Cooking For Guys (Part III: Kitchen Safety)

Q: I didn't mean to start that fire. Now that we're both out of the hospital, I'm ready to keep learning. Do you think I'll survive learning how to cook?
A: Nobody died and the fire department managed to save most of the house. Worse things have happened when guys learn to cook. Cooking, like chemistry, skydiving, invading Iraq, and other masculine activities, requires some simple safety procedures. Safety Rule #7 is "Never put anything metal in a microwave."

Q: What's Rule #1?
A: "Turn off the mixer before you lick the beaters."

Q: Rule #2?
A: Same as rule #1, but for blenders.

Q: And Rule #3?
A: Don't worry about those just yet. We're guys. We learn by doing. You'll pick up the rest through trial and error.

Q: Okay. Where were we before we got distracted?
A: We were about to heat up some water. Why don't you put 6 cups of water in a pot?

Q: That's one and a half Nalgenes. Got it. Then, as I recall, we put the water in the microwave -
A: Which was what caused the fire. Don't NOT put that pot in the microwave.

Q: Oh. Right. Usually it takes me a few times to really get something right. So there's really no safe way to heat up water?
A: There are ways to heat up water that don't involve putting metal in a microwave.

Q: There are?
A: Yes. Can you think of any?

Q: Perhaps we could dump the water out of the pot and heat up the puddle?
A: Then how would you get the water out of the microwave?

Q: A syringe? I don't know. My brain hurts. Maybe we could microwave a plastic pot!
A: Can you think of any way to heat up water that doesn't involve a microwave?

Q: A campfire! We could boil the water on a campfire.
A: Very good. But instead of a campfire, we'll use a stove. Many stoves are electric stoves. Today, however, we'll use a gas stove.

Q: Can I call it a Bunsen burner instead?
A: Let's compromise and call it a heating element.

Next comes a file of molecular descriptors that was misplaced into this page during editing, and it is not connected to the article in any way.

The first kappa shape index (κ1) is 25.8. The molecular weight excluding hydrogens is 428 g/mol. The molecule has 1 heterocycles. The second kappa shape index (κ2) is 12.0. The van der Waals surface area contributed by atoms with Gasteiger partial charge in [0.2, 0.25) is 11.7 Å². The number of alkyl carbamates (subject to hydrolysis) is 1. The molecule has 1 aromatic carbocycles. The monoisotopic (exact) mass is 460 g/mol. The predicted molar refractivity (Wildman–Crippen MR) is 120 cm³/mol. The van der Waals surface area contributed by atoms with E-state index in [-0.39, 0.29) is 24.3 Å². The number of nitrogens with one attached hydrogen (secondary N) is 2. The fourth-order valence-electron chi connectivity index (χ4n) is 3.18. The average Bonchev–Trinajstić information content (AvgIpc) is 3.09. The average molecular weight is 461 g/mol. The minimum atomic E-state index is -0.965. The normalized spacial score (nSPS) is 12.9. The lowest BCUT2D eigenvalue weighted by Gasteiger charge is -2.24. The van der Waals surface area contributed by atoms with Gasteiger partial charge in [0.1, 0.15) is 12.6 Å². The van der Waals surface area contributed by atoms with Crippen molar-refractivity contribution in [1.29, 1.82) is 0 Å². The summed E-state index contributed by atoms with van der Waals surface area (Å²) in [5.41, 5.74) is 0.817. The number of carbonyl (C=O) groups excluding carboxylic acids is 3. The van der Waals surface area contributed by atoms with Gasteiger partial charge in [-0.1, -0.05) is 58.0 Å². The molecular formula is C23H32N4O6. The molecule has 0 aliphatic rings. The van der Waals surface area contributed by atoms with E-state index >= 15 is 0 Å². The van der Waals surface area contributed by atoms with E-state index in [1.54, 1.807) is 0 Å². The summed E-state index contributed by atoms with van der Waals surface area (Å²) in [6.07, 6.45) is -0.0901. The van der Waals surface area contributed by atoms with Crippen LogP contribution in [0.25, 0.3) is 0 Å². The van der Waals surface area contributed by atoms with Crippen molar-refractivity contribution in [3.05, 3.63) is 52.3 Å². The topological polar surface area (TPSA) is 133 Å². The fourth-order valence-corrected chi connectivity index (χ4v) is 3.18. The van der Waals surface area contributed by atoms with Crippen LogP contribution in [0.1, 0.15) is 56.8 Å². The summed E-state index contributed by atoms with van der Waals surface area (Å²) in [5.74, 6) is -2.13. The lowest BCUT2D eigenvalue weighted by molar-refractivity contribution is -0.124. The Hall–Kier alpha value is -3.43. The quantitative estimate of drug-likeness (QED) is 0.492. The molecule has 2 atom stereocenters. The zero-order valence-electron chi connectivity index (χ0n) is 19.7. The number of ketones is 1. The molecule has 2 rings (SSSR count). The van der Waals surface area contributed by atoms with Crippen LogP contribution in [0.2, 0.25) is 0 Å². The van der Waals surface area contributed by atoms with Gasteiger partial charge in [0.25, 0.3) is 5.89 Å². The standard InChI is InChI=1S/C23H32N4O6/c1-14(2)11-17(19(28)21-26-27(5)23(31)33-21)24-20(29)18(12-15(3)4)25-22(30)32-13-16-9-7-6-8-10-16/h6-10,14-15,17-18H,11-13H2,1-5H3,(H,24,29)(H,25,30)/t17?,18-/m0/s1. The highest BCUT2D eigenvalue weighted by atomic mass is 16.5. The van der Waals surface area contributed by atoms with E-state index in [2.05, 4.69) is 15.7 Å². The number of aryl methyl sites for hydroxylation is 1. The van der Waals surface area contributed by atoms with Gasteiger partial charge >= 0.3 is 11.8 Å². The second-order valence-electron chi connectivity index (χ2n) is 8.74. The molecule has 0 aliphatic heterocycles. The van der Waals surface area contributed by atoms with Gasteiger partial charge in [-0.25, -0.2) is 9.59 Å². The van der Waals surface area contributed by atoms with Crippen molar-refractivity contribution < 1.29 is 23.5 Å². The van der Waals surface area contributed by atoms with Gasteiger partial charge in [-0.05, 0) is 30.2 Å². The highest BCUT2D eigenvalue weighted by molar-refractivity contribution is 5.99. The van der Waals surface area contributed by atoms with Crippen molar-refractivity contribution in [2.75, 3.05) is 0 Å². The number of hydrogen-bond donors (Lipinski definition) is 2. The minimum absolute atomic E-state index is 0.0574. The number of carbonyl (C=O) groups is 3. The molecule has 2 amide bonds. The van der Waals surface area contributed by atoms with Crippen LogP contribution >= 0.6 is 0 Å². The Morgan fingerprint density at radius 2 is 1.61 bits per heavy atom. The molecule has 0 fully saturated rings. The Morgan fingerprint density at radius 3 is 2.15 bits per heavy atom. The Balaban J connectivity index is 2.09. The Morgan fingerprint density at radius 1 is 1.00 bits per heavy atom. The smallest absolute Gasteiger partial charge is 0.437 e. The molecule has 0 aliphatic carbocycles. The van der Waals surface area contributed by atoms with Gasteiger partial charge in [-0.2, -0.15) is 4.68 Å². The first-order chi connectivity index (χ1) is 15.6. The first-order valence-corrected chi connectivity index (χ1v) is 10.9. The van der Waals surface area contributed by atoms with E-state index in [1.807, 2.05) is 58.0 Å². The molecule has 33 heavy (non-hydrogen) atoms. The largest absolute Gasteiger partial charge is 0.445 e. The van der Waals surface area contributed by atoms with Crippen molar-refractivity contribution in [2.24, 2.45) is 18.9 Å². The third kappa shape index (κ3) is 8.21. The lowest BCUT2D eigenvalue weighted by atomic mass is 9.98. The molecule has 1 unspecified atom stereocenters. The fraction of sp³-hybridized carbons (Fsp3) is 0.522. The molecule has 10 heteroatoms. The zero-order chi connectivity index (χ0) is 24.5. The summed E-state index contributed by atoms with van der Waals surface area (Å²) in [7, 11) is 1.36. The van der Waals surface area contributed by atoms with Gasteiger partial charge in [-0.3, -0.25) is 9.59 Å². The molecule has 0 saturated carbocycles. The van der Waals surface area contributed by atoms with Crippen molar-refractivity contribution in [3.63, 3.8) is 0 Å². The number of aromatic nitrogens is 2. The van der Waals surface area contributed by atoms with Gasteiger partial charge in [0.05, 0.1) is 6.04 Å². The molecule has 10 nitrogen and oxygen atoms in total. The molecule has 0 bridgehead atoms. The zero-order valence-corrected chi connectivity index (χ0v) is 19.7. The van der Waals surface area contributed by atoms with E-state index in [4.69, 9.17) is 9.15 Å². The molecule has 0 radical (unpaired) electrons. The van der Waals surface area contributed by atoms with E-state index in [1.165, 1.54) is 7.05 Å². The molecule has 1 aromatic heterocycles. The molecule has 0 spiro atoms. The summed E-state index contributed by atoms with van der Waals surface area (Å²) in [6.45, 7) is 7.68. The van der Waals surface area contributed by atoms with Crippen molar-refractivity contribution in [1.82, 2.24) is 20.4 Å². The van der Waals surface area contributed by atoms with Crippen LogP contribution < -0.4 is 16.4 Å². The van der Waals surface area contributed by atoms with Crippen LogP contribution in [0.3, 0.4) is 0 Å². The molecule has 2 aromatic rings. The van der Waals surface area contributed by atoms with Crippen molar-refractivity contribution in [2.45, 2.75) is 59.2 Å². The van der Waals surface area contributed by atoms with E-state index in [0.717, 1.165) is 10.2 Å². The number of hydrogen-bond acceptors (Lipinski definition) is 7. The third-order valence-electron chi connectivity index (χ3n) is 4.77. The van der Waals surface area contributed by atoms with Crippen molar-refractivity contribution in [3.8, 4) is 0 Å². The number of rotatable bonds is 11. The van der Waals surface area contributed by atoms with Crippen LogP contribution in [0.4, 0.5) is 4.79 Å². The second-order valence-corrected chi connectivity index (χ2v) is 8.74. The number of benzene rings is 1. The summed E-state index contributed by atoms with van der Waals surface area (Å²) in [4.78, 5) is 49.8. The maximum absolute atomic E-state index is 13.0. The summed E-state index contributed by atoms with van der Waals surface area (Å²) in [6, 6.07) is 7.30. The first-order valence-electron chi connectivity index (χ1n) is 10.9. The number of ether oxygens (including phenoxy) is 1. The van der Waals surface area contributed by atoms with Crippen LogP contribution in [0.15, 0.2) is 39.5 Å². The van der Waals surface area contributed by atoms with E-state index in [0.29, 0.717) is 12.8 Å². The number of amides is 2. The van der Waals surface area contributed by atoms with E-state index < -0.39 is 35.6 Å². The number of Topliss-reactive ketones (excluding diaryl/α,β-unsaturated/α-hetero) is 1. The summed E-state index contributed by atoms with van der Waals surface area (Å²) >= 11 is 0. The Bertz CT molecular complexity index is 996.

Q: What should I do first?
A: Turn the stove on.

Q: I'll turn the Bunsen burner on. Which of these dials should I turn? Are they timers? They look sort of like timers.
A: They regulate the amount of gas released by the stove. The higher you turn the dial, the more gas is released.

Q: So if I release a lot of gas, I'm probably a five or six?
A: Something like that. First, turn the dial to "ignite".

Q: I get it! We did something like this in our fraternity. This one time, one of the brothers had eaten like eight burritos for dinner and that night -
A: I don't think I want to hear the story.

Q: No, it's really a great one. The guy's name was McCue, but we called him McBeans because -
A: Just turn on the stove, please.

Q: Okay. I just turn the dial to ignite... and it's clicking a few times... and fire! Not another fire!
A: It's okay. There's supposed to be a bit of flame in gas stoves. That's what will heat up the pot.

Q: Like in a campfire?
A: Yes. Just like in a camp fire.

Q: And what's this metal thing that looks sort of like a grate?
A: That's what you set things on before you warm them up.

Q: So if I've been outside sitting in the snow for a while and I've got a cold butt, I can just sit up here, kind of like this and - augh! It's hot! It's hot! And my pants are on fire!
A: Turn around. I'll pour this pot of water over you.

Q: Augh! It's wet! And it's cold! My pants are soaking wet.
A: But you've learned Safety Rule #41(a): "Do not sit on a hot stove."

Q: 41? There how many of these things are there to learn? Oh well. I'll just hop back up on the stove to dry my pants off again.
A: I wouldn't do that. Rule # 41(b) covers precisely this situation. Why don't you fill that pot back up instead?